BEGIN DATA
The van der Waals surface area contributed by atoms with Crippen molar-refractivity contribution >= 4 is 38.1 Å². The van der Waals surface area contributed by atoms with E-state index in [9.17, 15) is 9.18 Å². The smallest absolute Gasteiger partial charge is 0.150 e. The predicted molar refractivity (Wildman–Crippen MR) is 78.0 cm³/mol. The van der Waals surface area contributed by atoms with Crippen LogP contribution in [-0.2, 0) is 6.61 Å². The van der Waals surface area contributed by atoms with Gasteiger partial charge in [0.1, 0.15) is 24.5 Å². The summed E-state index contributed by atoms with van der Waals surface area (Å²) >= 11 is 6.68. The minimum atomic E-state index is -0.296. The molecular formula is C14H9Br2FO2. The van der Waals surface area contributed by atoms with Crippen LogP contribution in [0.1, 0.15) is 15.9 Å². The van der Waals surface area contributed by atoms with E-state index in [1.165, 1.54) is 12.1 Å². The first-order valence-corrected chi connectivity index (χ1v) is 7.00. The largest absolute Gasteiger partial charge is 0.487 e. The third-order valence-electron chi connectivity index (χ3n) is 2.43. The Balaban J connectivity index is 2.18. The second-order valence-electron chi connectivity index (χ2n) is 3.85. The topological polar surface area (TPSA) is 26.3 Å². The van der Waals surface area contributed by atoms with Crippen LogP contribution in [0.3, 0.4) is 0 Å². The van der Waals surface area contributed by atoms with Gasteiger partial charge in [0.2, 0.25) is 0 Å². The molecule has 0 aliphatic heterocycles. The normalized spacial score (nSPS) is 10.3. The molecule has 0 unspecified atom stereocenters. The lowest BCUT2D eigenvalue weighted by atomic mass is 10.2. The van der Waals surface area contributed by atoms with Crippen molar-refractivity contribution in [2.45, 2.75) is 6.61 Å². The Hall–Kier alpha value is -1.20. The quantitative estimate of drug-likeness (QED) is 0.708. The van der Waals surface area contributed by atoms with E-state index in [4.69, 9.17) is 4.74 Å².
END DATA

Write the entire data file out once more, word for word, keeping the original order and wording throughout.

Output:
The van der Waals surface area contributed by atoms with Crippen molar-refractivity contribution >= 4 is 38.1 Å². The van der Waals surface area contributed by atoms with E-state index in [9.17, 15) is 9.18 Å². The smallest absolute Gasteiger partial charge is 0.150 e. The predicted molar refractivity (Wildman–Crippen MR) is 78.0 cm³/mol. The van der Waals surface area contributed by atoms with Crippen LogP contribution in [-0.2, 0) is 6.61 Å². The van der Waals surface area contributed by atoms with Gasteiger partial charge in [0.1, 0.15) is 24.5 Å². The summed E-state index contributed by atoms with van der Waals surface area (Å²) >= 11 is 6.68. The minimum atomic E-state index is -0.296. The molecular formula is C14H9Br2FO2. The van der Waals surface area contributed by atoms with Crippen LogP contribution in [0.1, 0.15) is 15.9 Å². The van der Waals surface area contributed by atoms with E-state index in [1.165, 1.54) is 12.1 Å². The first-order valence-corrected chi connectivity index (χ1v) is 7.00. The largest absolute Gasteiger partial charge is 0.487 e. The third-order valence-electron chi connectivity index (χ3n) is 2.43. The Balaban J connectivity index is 2.18. The second-order valence-electron chi connectivity index (χ2n) is 3.85. The topological polar surface area (TPSA) is 26.3 Å². The van der Waals surface area contributed by atoms with Crippen LogP contribution in [0.3, 0.4) is 0 Å². The van der Waals surface area contributed by atoms with Gasteiger partial charge in [0.2, 0.25) is 0 Å². The molecule has 0 aliphatic heterocycles. The normalized spacial score (nSPS) is 10.3. The molecule has 0 unspecified atom stereocenters. The lowest BCUT2D eigenvalue weighted by atomic mass is 10.2. The van der Waals surface area contributed by atoms with Crippen molar-refractivity contribution in [2.45, 2.75) is 6.61 Å². The Hall–Kier alpha value is -1.20. The quantitative estimate of drug-likeness (QED) is 0.708. The van der Waals surface area contributed by atoms with E-state index in [4.69, 9.17) is 4.74 Å².